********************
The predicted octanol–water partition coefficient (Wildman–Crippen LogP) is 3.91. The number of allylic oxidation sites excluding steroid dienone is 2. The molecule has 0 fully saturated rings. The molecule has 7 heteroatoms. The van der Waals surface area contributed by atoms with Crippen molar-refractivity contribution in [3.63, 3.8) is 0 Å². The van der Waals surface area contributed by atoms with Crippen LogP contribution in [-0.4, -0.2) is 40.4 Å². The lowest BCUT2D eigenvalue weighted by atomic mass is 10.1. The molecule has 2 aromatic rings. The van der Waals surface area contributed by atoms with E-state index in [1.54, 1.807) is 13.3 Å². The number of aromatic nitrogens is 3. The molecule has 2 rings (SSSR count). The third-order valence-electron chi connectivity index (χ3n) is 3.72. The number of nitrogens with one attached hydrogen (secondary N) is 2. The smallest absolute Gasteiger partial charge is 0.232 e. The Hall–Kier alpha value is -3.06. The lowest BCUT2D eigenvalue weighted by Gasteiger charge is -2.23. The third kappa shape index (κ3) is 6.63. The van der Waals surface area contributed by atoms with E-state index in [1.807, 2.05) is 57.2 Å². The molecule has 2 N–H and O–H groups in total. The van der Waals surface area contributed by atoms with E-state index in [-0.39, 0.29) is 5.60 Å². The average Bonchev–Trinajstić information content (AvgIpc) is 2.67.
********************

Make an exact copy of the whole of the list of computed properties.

The predicted octanol–water partition coefficient (Wildman–Crippen LogP) is 3.91. The number of allylic oxidation sites excluding steroid dienone is 2. The molecule has 0 fully saturated rings. The molecule has 7 heteroatoms. The van der Waals surface area contributed by atoms with Crippen molar-refractivity contribution in [3.63, 3.8) is 0 Å². The van der Waals surface area contributed by atoms with Crippen LogP contribution in [-0.4, -0.2) is 40.4 Å². The lowest BCUT2D eigenvalue weighted by atomic mass is 10.1. The molecule has 2 aromatic rings. The van der Waals surface area contributed by atoms with E-state index in [1.54, 1.807) is 13.3 Å². The number of aromatic nitrogens is 3. The molecule has 2 rings (SSSR count). The third-order valence-electron chi connectivity index (χ3n) is 3.72. The number of nitrogens with one attached hydrogen (secondary N) is 2. The smallest absolute Gasteiger partial charge is 0.232 e. The Hall–Kier alpha value is -3.06. The lowest BCUT2D eigenvalue weighted by Gasteiger charge is -2.23. The third kappa shape index (κ3) is 6.63. The van der Waals surface area contributed by atoms with E-state index in [1.807, 2.05) is 57.2 Å². The molecule has 2 N–H and O–H groups in total. The van der Waals surface area contributed by atoms with E-state index in [-0.39, 0.29) is 5.60 Å². The average Bonchev–Trinajstić information content (AvgIpc) is 2.67.